Dress code for citizenship ceremonies

This section contains policy, procedures and guidance used by Immigration, Refugees and Citizenship Canada staff. It is posted on the Department’s website as a courtesy to stakeholders.

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Citizenship judges

Citizenship judges should refer to the Judges’ Handbook for the full uniform policy.

Citizenship judges are encouraged to wear the insignia of any official honours that they may have received, such as the Order of Canada, and should wear them so that they are visible.

Clerks

The clerk of the ceremony wears a barrister’s robe and a white barrister tab for all ceremonies and for all ceremony-related moments, that is, during the preamble, ceremony and reception. This makes it clear that the ceremony is about to start and minimizes delays between the preamble and the start of the ceremony. The black vest or waist coat is optional. No other clothing accessories should be worn.

The cost of the robe and barrister tab is the responsibility of the local citizenship office.

Under the robe, the dress is business attire; however, it is recommended that the clerk wear the following items:

  • black pants or skirt
  • white or black shirt
  • black, closed-toe dress shoes

The dress for all other citizenship staff is business attire.

Royal Canadian Mounted Police (RCMP) officers

The RCMP officer wears the formal attire, known as the Red Serge, for the ceremony.

Volunteer presiding officials (VPO)

In most situations the VPO wears a black barrister robe, similar to a formal academic gown or the robe worn by the clerk of the ceremony. This is done to ensure it is clear that the VPO is representing the department. The local citizenship office lends the VPO a barrister’s robe to wear during the ceremony and covers the cost for the robe. The ceremonial robes with the maroon facings (usually worn by citizenship judges) can be worn only if the office has no other robe available or if the clerk’s robe does not fit the VPO. The VPO should not wear any type of barrister robe other than the one provided.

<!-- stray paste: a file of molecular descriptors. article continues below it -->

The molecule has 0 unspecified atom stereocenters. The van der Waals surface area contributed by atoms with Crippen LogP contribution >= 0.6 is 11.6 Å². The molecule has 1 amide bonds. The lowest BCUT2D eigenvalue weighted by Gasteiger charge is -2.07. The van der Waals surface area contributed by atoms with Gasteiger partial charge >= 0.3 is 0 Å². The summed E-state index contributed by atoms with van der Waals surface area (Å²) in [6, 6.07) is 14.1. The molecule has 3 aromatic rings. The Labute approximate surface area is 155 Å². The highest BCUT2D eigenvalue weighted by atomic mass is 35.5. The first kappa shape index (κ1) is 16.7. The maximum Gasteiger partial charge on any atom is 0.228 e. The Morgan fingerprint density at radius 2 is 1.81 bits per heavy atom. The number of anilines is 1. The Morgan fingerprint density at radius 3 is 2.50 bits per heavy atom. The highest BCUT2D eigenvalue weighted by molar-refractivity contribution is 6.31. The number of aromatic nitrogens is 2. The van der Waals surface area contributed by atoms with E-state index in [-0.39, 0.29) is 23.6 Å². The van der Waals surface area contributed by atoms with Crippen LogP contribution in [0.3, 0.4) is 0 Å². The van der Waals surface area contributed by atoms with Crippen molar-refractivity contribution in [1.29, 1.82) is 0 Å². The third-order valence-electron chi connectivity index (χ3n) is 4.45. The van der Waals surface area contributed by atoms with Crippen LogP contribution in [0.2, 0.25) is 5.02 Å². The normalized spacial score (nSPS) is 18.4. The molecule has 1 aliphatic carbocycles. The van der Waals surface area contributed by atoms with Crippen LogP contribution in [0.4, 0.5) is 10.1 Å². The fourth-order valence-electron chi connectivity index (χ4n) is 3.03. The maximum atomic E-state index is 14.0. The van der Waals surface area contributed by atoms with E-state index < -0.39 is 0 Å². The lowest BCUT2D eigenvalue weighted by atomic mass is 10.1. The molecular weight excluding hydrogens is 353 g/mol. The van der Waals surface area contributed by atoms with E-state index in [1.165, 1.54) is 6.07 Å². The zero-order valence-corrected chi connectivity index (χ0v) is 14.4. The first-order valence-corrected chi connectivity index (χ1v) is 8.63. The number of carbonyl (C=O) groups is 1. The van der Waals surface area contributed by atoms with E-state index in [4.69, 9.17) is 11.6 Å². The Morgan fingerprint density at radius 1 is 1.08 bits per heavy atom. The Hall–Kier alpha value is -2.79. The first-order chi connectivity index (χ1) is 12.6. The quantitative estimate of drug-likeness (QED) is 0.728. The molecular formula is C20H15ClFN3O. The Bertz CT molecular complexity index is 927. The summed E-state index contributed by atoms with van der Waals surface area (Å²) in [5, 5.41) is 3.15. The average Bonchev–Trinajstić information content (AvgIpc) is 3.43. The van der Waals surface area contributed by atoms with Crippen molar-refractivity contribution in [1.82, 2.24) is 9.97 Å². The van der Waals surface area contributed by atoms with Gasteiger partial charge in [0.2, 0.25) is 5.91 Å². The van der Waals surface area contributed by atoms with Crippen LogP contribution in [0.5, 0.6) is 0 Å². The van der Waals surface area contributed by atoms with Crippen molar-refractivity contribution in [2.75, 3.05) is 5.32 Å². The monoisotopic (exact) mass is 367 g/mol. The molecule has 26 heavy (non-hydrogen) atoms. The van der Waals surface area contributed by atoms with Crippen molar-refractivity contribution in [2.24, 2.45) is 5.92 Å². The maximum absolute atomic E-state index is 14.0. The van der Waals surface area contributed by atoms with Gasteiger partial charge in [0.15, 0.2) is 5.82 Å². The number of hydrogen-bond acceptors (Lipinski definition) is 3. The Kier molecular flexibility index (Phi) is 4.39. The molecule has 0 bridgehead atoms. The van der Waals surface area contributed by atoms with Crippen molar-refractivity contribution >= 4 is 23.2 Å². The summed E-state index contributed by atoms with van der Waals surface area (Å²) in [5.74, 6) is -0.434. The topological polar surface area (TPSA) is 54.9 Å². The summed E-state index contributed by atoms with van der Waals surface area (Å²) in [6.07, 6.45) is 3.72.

Some exceptions to the wearing of the barrister robe are permitted, such as traditional dress for Indigenous participants or a uniform for members of the Order of Military Merit and recipients of the Order of Merit of the Police Forces. For members of the Order of Military Merit who are serving members of the Canadian Armed Forces (CAF), uniform 1A with decorations should be worn; the headdress is not worn for indoor events but is appropriate for outdoor events. Active members of the Order of Merit of the Police Forces should wear either their ceremonial police uniform (if they have one) or their regular police service uniform.

Retired citizenship judges who are recipients of one of the eligible honours, such as the Order of Canada, can wear their ceremonial robe with the maroon facings and white barrister’s tab.

Under the robe, the dress is business attire. VPOs are encouraged to wear the full-size insignia of any official honours that they may have received and should wear them so that they are visible. No other clothing accessories should be worn.

Canadian Armed Forces (CAF) members and veterans

The dress for active CAF members is uniform 1A (without headdress indoors) with medals and, for veterans, veteran blazer or business attire with medals.

Citizenship staff

The dress for citizenship staff at all citizenship ceremonies is business attire.

At large ceremonies, citizenship staff (excluding the clerk and volunteer presiding official) should wear name tags for identification purposes. The name tags should include affiliation, for example, Jane Smith, Immigration, Refugees and Citizenship Canada.

Volunteers

The dress for volunteers is business attire. Citizenship staff should provide volunteers with a name tag, so clients can recognize them as volunteers. The volunteer name tags should include affiliation, for example, George Jones, Anytown, Chamber of Commerce.

Candidates for citizenship

A citizenship ceremony is a dignified and meaningful event. Therefore, the appropriate dress is business attire. Candidates can wear traditional or religious dress and head coverings.

Local citizenship staff and volunteers who notice candidates or guests wearing casual hats should approach them before the ceremony to ask them to remove their hat. A reminder can be given during the preamble if necessary.

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